Raising our future leaders is never a simple endeavor, especially during school breaks.
I recall for years each summer my wife and I had to figure out where our daughter would receive “care.” That ranged from babysitting to activities. Some summers we enrolled her in YMCA programs, for example.
While many people look forward to the day when their child(ren) start school, many more look forward to when the child can stay home alone during breaks.
So many people, however, have different definitions and values as to how old a child needs to be to stay home alone.
Only three states currently have laws regarding a minimum age for leaving a child home alone. Illinois law requires children to be 14 before being left alone. In Maryland, the minimum age is 8, while in Oregon, children must be 10 before being left on their own.
Arizona has no such law. I would call that leaving the decision up to the parents.
Children between the ages of 7 and 10 are not generally ready to self-supervise for an extended period, but in a routine and predictable environment, such as just after school, they can manage, according to the U.S. Department of Child Welfare. Children 12 and older should be judged on a case-by-case basis but should not be left alone overnight.
Thus, parents must decide — to list just a few — if little Joe or Mary can make the proper choices of what to do with their time; and know to stay away from certain things or places in the house, an important one being the stove in the kitchen. Improper use of a microwave can be disastrous in itself. (Keep in mind, Arizona Department of Child Safety could have something to say on this too.)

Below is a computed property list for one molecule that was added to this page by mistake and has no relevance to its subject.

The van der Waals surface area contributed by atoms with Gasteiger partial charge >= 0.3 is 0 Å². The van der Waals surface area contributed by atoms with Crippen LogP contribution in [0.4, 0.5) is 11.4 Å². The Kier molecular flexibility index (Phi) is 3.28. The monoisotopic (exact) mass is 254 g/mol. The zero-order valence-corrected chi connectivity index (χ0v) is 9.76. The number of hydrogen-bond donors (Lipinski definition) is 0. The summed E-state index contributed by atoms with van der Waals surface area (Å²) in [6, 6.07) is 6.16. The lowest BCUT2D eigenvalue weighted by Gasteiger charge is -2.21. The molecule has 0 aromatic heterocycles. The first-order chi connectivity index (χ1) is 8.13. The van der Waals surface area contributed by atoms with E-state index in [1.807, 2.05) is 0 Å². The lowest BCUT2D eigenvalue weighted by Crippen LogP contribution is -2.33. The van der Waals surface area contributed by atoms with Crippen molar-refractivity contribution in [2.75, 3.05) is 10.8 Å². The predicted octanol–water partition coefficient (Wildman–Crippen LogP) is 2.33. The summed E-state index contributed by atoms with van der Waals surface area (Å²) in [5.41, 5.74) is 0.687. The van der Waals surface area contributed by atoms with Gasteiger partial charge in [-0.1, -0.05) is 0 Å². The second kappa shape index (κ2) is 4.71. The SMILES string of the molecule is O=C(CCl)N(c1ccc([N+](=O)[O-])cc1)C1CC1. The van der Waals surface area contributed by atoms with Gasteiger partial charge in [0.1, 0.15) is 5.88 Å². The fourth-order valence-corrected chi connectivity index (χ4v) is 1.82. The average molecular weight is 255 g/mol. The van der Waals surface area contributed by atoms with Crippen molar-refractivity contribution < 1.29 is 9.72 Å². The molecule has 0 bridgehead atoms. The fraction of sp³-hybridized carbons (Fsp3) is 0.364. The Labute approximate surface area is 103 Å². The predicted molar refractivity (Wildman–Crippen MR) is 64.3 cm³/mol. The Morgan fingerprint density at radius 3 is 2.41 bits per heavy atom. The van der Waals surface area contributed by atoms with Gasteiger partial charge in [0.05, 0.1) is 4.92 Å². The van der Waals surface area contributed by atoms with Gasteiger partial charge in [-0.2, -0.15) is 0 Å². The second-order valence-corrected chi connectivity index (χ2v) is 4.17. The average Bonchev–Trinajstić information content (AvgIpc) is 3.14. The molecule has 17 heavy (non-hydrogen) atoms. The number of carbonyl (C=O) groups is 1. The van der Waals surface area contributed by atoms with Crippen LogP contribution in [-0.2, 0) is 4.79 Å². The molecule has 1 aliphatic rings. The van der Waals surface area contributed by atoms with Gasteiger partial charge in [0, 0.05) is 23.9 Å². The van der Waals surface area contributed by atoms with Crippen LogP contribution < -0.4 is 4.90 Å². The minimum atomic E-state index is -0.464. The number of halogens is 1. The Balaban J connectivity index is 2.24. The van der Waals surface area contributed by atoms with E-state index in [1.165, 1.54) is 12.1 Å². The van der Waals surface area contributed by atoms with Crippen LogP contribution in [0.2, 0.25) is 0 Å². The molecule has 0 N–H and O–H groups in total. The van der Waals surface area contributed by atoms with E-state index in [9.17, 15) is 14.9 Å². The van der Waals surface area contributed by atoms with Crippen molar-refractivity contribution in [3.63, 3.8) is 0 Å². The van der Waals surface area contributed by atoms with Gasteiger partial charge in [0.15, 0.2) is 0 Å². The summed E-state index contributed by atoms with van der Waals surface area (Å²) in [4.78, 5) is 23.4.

Naturally, my childhood was different than that of my daughter’s — and kids today have new and even different challenges and choices.
One is how they spend their time. My generation had “pong,” but did not have technology per se (smart phones, game devices, etc.). I either built things like blanket forts or played in the backyard or the basement. The laundry chute from the first floor down was a great hiding place, pirate’s den and escape route. I suppose I watched TV, but we had — what — four channels?
Youth today could go hours upon hours in front of a game console, if you throw them a bag of Cheetos and a couple sodas. Plus, nowadays they have cable, Direct TV, the internet and Netflix for binge-watching (not saying this is a good thing!).
What remains is whether Junior knows when and who to call for help in an emergency. That becomes even more tenuous when they are home alone during a major incident, such as the Goodwin Fire — which resulted in many pre-evacuation and mandatory evacuation orders.
I received at least six calls this week from children, asking if Prescott Valley (or their town) was going to have to evacuate. I could hear the fear in their voices.
That brings us back to making proper choices and knowing when to seek help. This is also when mom or dad needs to take an unplanned vacation.
I think we left our daughter home alone at about age 12. What do you think? When did or would you do this?
Follow Tim Wiederaenders on Twitter @TWieds_editor. Reach him at 928-445-3333 ext. 2032, or firstname.lastname@example.org.